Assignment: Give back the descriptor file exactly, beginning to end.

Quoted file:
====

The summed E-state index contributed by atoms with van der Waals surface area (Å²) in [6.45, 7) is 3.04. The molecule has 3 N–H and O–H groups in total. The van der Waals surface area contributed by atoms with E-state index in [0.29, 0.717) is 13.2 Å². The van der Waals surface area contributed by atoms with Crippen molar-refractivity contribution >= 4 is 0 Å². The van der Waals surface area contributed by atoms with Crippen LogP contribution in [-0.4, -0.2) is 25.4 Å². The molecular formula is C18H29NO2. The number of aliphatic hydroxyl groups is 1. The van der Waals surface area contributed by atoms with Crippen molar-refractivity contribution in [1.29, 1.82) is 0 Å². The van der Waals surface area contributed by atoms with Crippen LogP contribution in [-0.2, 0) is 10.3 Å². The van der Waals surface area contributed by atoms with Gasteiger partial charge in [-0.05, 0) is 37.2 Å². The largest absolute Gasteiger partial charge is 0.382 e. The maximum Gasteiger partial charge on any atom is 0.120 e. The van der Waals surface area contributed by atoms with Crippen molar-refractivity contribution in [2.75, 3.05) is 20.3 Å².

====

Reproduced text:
The summed E-state index contributed by atoms with van der Waals surface area (Å²) in [6.45, 7) is 3.04. The molecule has 3 N–H and O–H groups in total. The van der Waals surface area contributed by atoms with E-state index in [0.29, 0.717) is 13.2 Å². The van der Waals surface area contributed by atoms with Crippen molar-refractivity contribution >= 4 is 0 Å². The van der Waals surface area contributed by atoms with Crippen LogP contribution in [-0.4, -0.2) is 25.4 Å². The molecular formula is C18H29NO2. The number of aliphatic hydroxyl groups is 1. The van der Waals surface area contributed by atoms with Crippen molar-refractivity contribution in [1.29, 1.82) is 0 Å². The van der Waals surface area contributed by atoms with Crippen LogP contribution in [-0.2, 0) is 10.3 Å². The van der Waals surface area contributed by atoms with Gasteiger partial charge in [-0.05, 0) is 37.2 Å². The largest absolute Gasteiger partial charge is 0.382 e. The maximum Gasteiger partial charge on any atom is 0.120 e. The van der Waals surface area contributed by atoms with Crippen molar-refractivity contribution in [2.75, 3.05) is 20.3 Å².